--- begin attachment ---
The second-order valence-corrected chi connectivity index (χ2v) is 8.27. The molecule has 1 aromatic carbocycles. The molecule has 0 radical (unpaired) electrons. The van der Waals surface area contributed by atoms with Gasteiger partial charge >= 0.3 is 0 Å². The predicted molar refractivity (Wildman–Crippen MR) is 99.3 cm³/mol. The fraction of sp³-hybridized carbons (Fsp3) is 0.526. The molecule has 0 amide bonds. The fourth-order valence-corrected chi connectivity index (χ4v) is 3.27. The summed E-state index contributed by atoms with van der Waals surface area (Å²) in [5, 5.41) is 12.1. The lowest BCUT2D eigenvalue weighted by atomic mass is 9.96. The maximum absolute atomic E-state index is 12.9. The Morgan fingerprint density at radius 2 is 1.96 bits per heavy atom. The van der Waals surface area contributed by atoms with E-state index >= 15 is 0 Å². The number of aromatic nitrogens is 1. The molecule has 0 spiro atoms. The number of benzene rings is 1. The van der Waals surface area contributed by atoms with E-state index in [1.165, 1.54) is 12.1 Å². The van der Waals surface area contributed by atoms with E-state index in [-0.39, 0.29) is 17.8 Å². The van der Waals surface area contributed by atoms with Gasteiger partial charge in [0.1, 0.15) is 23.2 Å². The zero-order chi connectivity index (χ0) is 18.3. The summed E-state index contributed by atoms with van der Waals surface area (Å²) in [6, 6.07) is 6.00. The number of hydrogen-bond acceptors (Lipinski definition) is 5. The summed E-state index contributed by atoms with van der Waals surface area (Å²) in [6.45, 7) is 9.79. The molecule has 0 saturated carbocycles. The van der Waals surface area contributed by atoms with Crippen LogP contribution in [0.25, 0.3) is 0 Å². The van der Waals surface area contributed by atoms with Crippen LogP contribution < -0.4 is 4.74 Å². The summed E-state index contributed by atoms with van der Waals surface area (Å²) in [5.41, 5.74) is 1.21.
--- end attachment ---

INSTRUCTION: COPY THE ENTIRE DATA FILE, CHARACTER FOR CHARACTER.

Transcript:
The second-order valence-corrected chi connectivity index (χ2v) is 8.27. The molecule has 1 aromatic carbocycles. The molecule has 0 radical (unpaired) electrons. The van der Waals surface area contributed by atoms with Gasteiger partial charge >= 0.3 is 0 Å². The predicted molar refractivity (Wildman–Crippen MR) is 99.3 cm³/mol. The fraction of sp³-hybridized carbons (Fsp3) is 0.526. The molecule has 0 amide bonds. The fourth-order valence-corrected chi connectivity index (χ4v) is 3.27. The summed E-state index contributed by atoms with van der Waals surface area (Å²) in [5, 5.41) is 12.1. The lowest BCUT2D eigenvalue weighted by atomic mass is 9.96. The maximum absolute atomic E-state index is 12.9. The Morgan fingerprint density at radius 2 is 1.96 bits per heavy atom. The van der Waals surface area contributed by atoms with E-state index >= 15 is 0 Å². The number of aromatic nitrogens is 1. The molecule has 0 spiro atoms. The number of benzene rings is 1. The van der Waals surface area contributed by atoms with E-state index in [1.165, 1.54) is 12.1 Å². The van der Waals surface area contributed by atoms with E-state index in [-0.39, 0.29) is 17.8 Å². The van der Waals surface area contributed by atoms with Gasteiger partial charge in [0.1, 0.15) is 23.2 Å². The zero-order chi connectivity index (χ0) is 18.3. The summed E-state index contributed by atoms with van der Waals surface area (Å²) in [6, 6.07) is 6.00. The number of hydrogen-bond acceptors (Lipinski definition) is 5. The summed E-state index contributed by atoms with van der Waals surface area (Å²) in [6.45, 7) is 9.79. The molecule has 0 saturated carbocycles. The van der Waals surface area contributed by atoms with Crippen LogP contribution in [0.25, 0.3) is 0 Å². The van der Waals surface area contributed by atoms with Crippen LogP contribution < -0.4 is 4.74 Å². The summed E-state index contributed by atoms with van der Waals surface area (Å²) in [5.41, 5.74) is 1.21.